Can Britney — egad! — be nominated for an Emmy?
Emmy voters love to hail stunt casting in those guest-acting categories. Often when big-name stars condescend to visit the boob tube, they get rewarded with nominations just, so it seems, for showing up — like Brad Pitt did when he accepted an invite for turkey dinner on "Friends." And sometimes music stars get noticed, too — such as Rosemary Clooney ("E.R.") and Cyndi Lauper (who won for "Mad About You").
Now consider all of the people who tuned in to see Britney Spears on "How I Met Your Mother" last night: 10.6 million. That's the highest viewership ever for the CBS sitcom. Audience size matters when you weigh who might get nominated for an Emmy because that first round of voting is determined by a popular vote of TV academy members.
But then, alas, things get tough on Britney's hopes because scrutiny gets closer. The five final nominees are determined by judges examining sample video submitted by finalists.
Can the pop tart who tied Madonna for a Razzie Award five years ago for her film debut in "Crossroads" now rally and impress judges from the academy's acting branch enough to land in the final five? Well . . . you decide.
Critics were mixed about her performance. David Hinckley of the New York Daily News thought: "This bold casting decision worked out. Spears proved she can act every bit as well as she can sing, and with some of the nuances she brought to the character, you'd almost swear she'd been there before. She wore glasses — sometimes — and a miniskirt. She minced when she walked. She spoke in a giggle. Most of the time she sat behind a receptionist's desk at a tattoo-removal parlor, reading 'The Power of Me' and propositioning clients she found attractive."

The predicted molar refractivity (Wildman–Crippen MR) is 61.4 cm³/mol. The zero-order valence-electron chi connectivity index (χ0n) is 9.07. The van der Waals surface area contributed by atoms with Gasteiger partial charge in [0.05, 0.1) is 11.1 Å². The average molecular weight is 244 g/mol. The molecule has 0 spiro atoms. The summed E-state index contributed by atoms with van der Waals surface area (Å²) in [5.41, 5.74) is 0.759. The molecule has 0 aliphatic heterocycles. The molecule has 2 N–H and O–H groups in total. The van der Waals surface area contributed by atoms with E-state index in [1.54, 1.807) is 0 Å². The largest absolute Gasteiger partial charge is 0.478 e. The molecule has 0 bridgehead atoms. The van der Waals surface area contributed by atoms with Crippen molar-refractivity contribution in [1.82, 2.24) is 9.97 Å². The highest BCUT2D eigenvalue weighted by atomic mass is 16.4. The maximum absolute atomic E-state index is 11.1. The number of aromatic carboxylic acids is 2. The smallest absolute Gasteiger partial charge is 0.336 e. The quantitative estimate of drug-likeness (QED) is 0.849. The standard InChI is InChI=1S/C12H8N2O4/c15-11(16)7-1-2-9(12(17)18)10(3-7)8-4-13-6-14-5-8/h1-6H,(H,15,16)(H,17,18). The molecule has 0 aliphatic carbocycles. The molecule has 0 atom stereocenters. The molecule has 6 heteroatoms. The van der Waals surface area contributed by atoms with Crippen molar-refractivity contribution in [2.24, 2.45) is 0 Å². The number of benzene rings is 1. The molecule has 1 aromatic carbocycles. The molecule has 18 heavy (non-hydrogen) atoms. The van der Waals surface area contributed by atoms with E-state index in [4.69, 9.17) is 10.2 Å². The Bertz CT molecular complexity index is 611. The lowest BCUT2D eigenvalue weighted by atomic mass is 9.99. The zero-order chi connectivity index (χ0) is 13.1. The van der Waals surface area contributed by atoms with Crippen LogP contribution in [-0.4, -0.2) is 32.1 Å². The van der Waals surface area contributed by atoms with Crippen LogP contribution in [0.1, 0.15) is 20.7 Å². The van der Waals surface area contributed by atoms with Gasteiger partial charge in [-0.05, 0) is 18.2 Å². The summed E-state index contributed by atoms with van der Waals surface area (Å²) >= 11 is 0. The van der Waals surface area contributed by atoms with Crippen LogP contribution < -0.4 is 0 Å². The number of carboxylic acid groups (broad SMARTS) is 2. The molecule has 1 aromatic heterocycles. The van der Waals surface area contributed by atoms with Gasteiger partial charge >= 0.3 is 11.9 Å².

And Linda Stasi of the New York Post thought: "Britney looked as adorable last night as she did waaay back when. On the show, which she filmed in the last few weeks, Brit looked slim, (OK she was behind a desk), trim and gorgeous. And, more importantly, her acting was nothing short of adorably believable. Good for her. Britney's few minutes on camera made the whole show worth watching."
However, Matt Roush of TV Guide was less impressed. "She was harmless and even (dare I say) kind of cute as an office receptionist with a crush on Ted, who in turn had a crush on her boss ("Scrubs" star Sarah Chalke, who walked away with the episode). Eyes wide and face frozen in an eager-to-please grin, the sitcom Britney was kind of endearing as she desperately tried to endear herself to Ted. The role wasn’t really juicy enough to merit the attention it got as a stunt, but it was probably appropriately suited for her tentative acting chops. At no point did she convey the edge or danger a true actress might have brought to the role, making something actually funny of her obsession. As Simon Cowell might have said if this had been a performance on 'American Idol': 'Forgettable.'"
Perhaps Roush is right, but can Spears still be remembered by Emmy voters come awards time? Probably not, given the stiff competition she faces to make it into the final five vying for guest actress in a comedy series. After all, these guest categories tend to be dominated by veteran TV and movie stars.
Our pal, inveterate forum poster Robert Licuria, has compiled a list of potential contenders for guest actress (comedy series) as well as the other three categories. To read his full rundown, CLICK HERE.
Among those being touted as possible nominees are a slew of older actresses, many of whom already have at least one Emmy on their mantle. Last year's winner Elaine Stritch reprised her Emmy-winning role as Alec Baldwin's monster of a mother on "30 Rock." And Polly Bergen, so good as Lynette's bad mother on "Desperate Housewives," won her Emmy 50 years ago for "Playhouse 90."
Three-time drama series Emmy champ Edie Falco proved so deft doing comedy opposite Baldwin on "30 Rock" that she has signed a deal with Showtime for her own sitcom. Three-time comedy champ Laurie Metcalf appeared opposite former "Roseanne" co-star Johnny Galecki on "The Big Bang Theory." And Betty White, who won the last of her four Emmys skewering her wholesome image on "The John Larroquette Show" in 1996, pulled the same trick this season on "Ugly Betty."